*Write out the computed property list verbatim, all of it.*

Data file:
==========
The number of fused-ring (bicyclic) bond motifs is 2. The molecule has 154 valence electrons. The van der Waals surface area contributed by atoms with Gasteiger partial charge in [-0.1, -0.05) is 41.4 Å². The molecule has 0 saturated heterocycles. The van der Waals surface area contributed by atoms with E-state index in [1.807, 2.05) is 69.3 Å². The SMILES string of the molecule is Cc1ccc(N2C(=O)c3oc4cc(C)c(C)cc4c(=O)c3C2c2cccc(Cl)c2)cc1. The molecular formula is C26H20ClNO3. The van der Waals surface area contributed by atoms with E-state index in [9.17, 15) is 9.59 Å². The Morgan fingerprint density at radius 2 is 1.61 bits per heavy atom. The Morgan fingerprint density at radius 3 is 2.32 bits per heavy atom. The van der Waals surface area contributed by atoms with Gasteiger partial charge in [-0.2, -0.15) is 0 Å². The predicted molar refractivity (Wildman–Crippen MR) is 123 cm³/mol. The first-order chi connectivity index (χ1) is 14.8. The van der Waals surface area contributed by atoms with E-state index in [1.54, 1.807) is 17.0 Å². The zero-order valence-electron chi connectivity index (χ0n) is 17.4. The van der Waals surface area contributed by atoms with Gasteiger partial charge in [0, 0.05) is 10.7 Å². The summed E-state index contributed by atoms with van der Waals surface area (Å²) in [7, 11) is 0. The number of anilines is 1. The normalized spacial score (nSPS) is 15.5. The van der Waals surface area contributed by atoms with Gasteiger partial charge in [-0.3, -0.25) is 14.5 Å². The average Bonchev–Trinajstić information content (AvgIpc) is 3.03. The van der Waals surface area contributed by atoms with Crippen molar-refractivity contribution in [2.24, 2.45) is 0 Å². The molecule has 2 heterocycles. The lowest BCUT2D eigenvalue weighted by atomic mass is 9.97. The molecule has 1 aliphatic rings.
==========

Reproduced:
The number of fused-ring (bicyclic) bond motifs is 2. The molecule has 154 valence electrons. The van der Waals surface area contributed by atoms with Gasteiger partial charge in [-0.1, -0.05) is 41.4 Å². The molecule has 0 saturated heterocycles. The van der Waals surface area contributed by atoms with E-state index in [1.807, 2.05) is 69.3 Å². The SMILES string of the molecule is Cc1ccc(N2C(=O)c3oc4cc(C)c(C)cc4c(=O)c3C2c2cccc(Cl)c2)cc1. The molecular formula is C26H20ClNO3. The van der Waals surface area contributed by atoms with E-state index in [9.17, 15) is 9.59 Å². The Morgan fingerprint density at radius 2 is 1.61 bits per heavy atom. The Morgan fingerprint density at radius 3 is 2.32 bits per heavy atom. The van der Waals surface area contributed by atoms with Gasteiger partial charge in [-0.2, -0.15) is 0 Å². The predicted molar refractivity (Wildman–Crippen MR) is 123 cm³/mol. The first-order chi connectivity index (χ1) is 14.8. The van der Waals surface area contributed by atoms with E-state index in [1.54, 1.807) is 17.0 Å². The zero-order valence-electron chi connectivity index (χ0n) is 17.4. The van der Waals surface area contributed by atoms with Gasteiger partial charge in [0, 0.05) is 10.7 Å². The summed E-state index contributed by atoms with van der Waals surface area (Å²) in [7, 11) is 0. The number of anilines is 1. The normalized spacial score (nSPS) is 15.5. The van der Waals surface area contributed by atoms with Gasteiger partial charge in [-0.3, -0.25) is 14.5 Å². The average Bonchev–Trinajstić information content (AvgIpc) is 3.03. The van der Waals surface area contributed by atoms with Crippen molar-refractivity contribution in [2.24, 2.45) is 0 Å². The molecule has 2 heterocycles. The lowest BCUT2D eigenvalue weighted by atomic mass is 9.97. The molecule has 1 aliphatic rings.